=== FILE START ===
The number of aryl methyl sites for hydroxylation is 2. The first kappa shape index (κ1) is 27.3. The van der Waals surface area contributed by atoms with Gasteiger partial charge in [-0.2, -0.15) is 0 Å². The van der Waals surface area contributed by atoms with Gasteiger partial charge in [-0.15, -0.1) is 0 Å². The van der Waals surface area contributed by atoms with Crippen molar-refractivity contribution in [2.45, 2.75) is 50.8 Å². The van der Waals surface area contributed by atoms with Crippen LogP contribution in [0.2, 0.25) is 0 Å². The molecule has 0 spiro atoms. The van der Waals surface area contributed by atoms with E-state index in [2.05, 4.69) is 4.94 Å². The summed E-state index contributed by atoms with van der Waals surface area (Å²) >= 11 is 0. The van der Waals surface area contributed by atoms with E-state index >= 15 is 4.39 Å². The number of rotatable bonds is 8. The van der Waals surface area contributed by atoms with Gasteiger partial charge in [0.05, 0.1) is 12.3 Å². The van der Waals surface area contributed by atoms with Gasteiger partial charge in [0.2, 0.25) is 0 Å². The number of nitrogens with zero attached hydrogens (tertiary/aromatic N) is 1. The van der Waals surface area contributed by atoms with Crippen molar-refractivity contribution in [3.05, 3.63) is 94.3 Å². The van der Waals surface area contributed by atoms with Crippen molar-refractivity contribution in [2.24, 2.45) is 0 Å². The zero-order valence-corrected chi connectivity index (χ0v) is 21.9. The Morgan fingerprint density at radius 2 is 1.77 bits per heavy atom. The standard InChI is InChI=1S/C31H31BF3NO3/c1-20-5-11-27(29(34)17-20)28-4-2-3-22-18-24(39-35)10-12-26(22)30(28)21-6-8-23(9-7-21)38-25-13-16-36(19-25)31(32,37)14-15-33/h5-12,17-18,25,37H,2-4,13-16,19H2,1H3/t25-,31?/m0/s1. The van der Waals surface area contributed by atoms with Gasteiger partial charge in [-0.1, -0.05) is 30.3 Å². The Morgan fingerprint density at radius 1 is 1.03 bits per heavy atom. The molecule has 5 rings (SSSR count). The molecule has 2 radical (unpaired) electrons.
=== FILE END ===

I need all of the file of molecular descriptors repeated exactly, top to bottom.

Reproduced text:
The number of aryl methyl sites for hydroxylation is 2. The first kappa shape index (κ1) is 27.3. The van der Waals surface area contributed by atoms with Gasteiger partial charge in [-0.2, -0.15) is 0 Å². The van der Waals surface area contributed by atoms with Gasteiger partial charge in [-0.15, -0.1) is 0 Å². The van der Waals surface area contributed by atoms with Crippen molar-refractivity contribution in [2.45, 2.75) is 50.8 Å². The van der Waals surface area contributed by atoms with Crippen LogP contribution in [0.2, 0.25) is 0 Å². The molecule has 0 spiro atoms. The van der Waals surface area contributed by atoms with E-state index in [2.05, 4.69) is 4.94 Å². The summed E-state index contributed by atoms with van der Waals surface area (Å²) >= 11 is 0. The van der Waals surface area contributed by atoms with E-state index >= 15 is 4.39 Å². The number of rotatable bonds is 8. The van der Waals surface area contributed by atoms with Gasteiger partial charge in [0.05, 0.1) is 12.3 Å². The van der Waals surface area contributed by atoms with Gasteiger partial charge in [0.2, 0.25) is 0 Å². The number of nitrogens with zero attached hydrogens (tertiary/aromatic N) is 1. The van der Waals surface area contributed by atoms with Crippen molar-refractivity contribution in [3.05, 3.63) is 94.3 Å². The van der Waals surface area contributed by atoms with Crippen molar-refractivity contribution in [2.24, 2.45) is 0 Å². The zero-order valence-corrected chi connectivity index (χ0v) is 21.9. The Morgan fingerprint density at radius 2 is 1.77 bits per heavy atom. The standard InChI is InChI=1S/C31H31BF3NO3/c1-20-5-11-27(29(34)17-20)28-4-2-3-22-18-24(39-35)10-12-26(22)30(28)21-6-8-23(9-7-21)38-25-13-16-36(19-25)31(32,37)14-15-33/h5-12,17-18,25,37H,2-4,13-16,19H2,1H3/t25-,31?/m0/s1. The van der Waals surface area contributed by atoms with Gasteiger partial charge in [-0.1, -0.05) is 30.3 Å². The Morgan fingerprint density at radius 1 is 1.03 bits per heavy atom. The molecule has 5 rings (SSSR count). The molecule has 2 radical (unpaired) electrons.